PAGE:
He asks court not to hear case challenging rules using zip codes to help set rates
San Francisco Chronicle
Siding with his GOP predecessor, Insurance Commissioner Harry Low defended regulations that consumer groups say unfairly make a driver’s home address a bigger factor in setting insurance rates than driving record.
Low asked the state Supreme Court not to hear a case brought by consumer groups challenging the rate-setting rules. Low said an appellate ruling upholding the regulations should stand.
“In his first major test as insurance commissioner, Harry Low sides with Chuck Quackenbush and the insurance industry against consumers and the motorists of the state of California.” said Harvey Rosenfield, author of Proposition 103, the auto insurance rate-slashing initiative approved by voters in 1988.
Low declined comment other than to say in a statement that the legal threshold for review by the Supreme Court was not met by Rosenfield’s appeal.
The Supreme Court has 60 days to decide whether to hear a case once a petition for hearing is filed, but they extended that deadline by another 30 days.
The case stems from Proposition 103‘s requirement that a driver’s safety record, number of miles driven annually and years of driving experience be the primary factors in determining auto insurance rates.
Before the initiative was approved, insurance companies primarily based rates on where a driver lived and the severity and number of accidents that occurred in that area or zip code.
That practice — sometimes known as territorial rating — was blamed for the high auto insurance rates paid by drivers in urban areas, particularly Los Angeles. High rates in urban areas contributed to higher numbers of uninsured drivers.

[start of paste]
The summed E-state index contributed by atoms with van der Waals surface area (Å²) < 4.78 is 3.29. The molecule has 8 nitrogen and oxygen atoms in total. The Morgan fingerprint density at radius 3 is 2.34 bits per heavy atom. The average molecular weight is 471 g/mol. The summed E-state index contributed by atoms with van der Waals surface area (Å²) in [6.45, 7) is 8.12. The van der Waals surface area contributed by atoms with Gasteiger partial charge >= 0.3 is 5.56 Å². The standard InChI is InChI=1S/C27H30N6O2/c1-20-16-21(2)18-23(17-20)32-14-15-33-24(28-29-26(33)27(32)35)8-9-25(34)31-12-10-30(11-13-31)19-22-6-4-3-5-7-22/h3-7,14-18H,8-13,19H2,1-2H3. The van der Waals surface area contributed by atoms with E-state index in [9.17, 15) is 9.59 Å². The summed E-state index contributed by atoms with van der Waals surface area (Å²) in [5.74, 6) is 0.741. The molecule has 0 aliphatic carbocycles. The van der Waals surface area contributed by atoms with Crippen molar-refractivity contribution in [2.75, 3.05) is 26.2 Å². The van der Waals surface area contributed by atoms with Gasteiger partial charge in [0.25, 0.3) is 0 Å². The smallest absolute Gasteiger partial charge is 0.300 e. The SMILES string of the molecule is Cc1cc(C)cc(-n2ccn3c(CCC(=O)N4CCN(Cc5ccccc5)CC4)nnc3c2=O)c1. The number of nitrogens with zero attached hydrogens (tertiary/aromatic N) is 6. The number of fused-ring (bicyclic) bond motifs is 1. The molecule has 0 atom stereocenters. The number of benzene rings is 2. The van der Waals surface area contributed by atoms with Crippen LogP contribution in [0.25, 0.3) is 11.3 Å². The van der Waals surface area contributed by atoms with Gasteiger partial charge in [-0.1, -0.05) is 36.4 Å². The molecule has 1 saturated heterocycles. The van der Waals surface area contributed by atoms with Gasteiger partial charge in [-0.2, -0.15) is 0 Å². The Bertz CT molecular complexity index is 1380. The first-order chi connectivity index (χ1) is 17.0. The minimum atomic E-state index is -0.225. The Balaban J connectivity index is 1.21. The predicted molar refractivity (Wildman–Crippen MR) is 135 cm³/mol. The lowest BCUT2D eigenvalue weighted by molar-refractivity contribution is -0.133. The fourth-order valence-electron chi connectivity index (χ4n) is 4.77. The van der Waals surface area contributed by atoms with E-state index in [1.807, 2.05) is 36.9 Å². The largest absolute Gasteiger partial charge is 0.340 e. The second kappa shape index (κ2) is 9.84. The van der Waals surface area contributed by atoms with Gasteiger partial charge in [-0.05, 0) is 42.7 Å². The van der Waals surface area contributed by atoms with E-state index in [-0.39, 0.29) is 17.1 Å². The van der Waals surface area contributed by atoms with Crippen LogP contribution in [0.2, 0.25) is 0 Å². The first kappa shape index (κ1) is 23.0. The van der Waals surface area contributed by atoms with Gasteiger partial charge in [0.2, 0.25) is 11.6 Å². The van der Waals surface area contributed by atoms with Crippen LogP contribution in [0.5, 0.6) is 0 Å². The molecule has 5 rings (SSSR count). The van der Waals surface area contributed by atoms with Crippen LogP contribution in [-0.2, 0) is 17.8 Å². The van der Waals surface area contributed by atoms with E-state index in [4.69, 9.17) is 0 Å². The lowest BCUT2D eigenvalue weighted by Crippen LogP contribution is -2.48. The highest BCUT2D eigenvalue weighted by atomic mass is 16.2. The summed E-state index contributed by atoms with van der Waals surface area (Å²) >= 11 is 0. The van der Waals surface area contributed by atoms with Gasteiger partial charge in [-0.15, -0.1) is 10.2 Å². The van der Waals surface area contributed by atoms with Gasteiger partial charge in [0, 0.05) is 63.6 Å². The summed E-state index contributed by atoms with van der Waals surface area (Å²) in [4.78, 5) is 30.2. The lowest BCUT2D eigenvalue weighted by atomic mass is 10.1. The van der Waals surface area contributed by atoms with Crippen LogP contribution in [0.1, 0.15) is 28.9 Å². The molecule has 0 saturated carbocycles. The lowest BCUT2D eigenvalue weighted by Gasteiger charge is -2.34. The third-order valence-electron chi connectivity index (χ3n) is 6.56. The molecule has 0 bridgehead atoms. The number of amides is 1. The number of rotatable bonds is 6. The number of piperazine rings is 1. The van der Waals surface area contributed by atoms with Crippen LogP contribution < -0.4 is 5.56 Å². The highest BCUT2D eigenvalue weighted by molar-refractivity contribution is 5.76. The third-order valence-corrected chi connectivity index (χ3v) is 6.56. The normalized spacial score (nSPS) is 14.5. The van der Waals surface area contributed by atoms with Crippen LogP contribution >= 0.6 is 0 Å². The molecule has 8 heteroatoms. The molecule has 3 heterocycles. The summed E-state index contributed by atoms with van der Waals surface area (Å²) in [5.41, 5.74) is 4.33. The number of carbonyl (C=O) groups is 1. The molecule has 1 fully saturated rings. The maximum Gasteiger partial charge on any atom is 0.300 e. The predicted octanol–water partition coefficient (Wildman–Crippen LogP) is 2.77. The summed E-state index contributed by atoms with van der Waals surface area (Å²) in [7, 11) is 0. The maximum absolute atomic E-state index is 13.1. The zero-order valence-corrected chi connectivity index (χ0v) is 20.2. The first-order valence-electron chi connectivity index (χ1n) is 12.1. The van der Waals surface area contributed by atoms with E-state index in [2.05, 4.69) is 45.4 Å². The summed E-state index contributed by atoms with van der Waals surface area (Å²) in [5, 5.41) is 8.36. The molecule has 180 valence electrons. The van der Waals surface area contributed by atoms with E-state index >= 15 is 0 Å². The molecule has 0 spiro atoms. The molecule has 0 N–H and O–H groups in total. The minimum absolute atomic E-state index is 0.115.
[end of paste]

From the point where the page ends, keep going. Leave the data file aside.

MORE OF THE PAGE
Insurers claimed that the price of their policies should be based on risk, and the best determiner of that was the amount and scope of accidents where a person lived, not their driving record.
Eight years after Proposition 103 passed, then-Insurance Commissioner Chuck Quackenbush created regulations requiring insurers to use the three factors in Proposition 103 as the primary way of setting insurance costs.
Rosenfield challenged the regulations saying they still allowed insurers to give greater weight to accident incidence within zip codes instead of driving records.
Quackenbush resigned in July 2000 under suspicion of using settlement money from insurers for political gain.
In his confirmation hearings in the Legislature, Low said he viewed his role as an ”administrator” who would be “fair to everyone and that includes businesses.”
Rosenfield’s challenge was upheld by a Superior Court judge.
But last December, a San Francisco appellate court issued a 71-page opinion,
which said that the regulations managed to “implement most of (Proposition 103‘s) conflicting demands.”
The court said that where a car is garaged is the single most important factor in determining risk of accident but noted that the regulations subordinated it to the factors cited in Proposition 103.
In asking the state high court not to hear the case, Low said there are not two conflicting appellate decisions that need to be resolved — one of the court’s reasons for taking a case.
Low also defended the appellate court ruling saying it exhaustively reviewed the record before reaching its decision.
“Surely the California courts have done their fully duty in providing appellate relief in the case,” the brief concludes.
Rosenfield counters that the appellate ruling violates the will of the voters who passed Proposition 103 and that the high court must step in to create an insurance rating system actually based on driving record.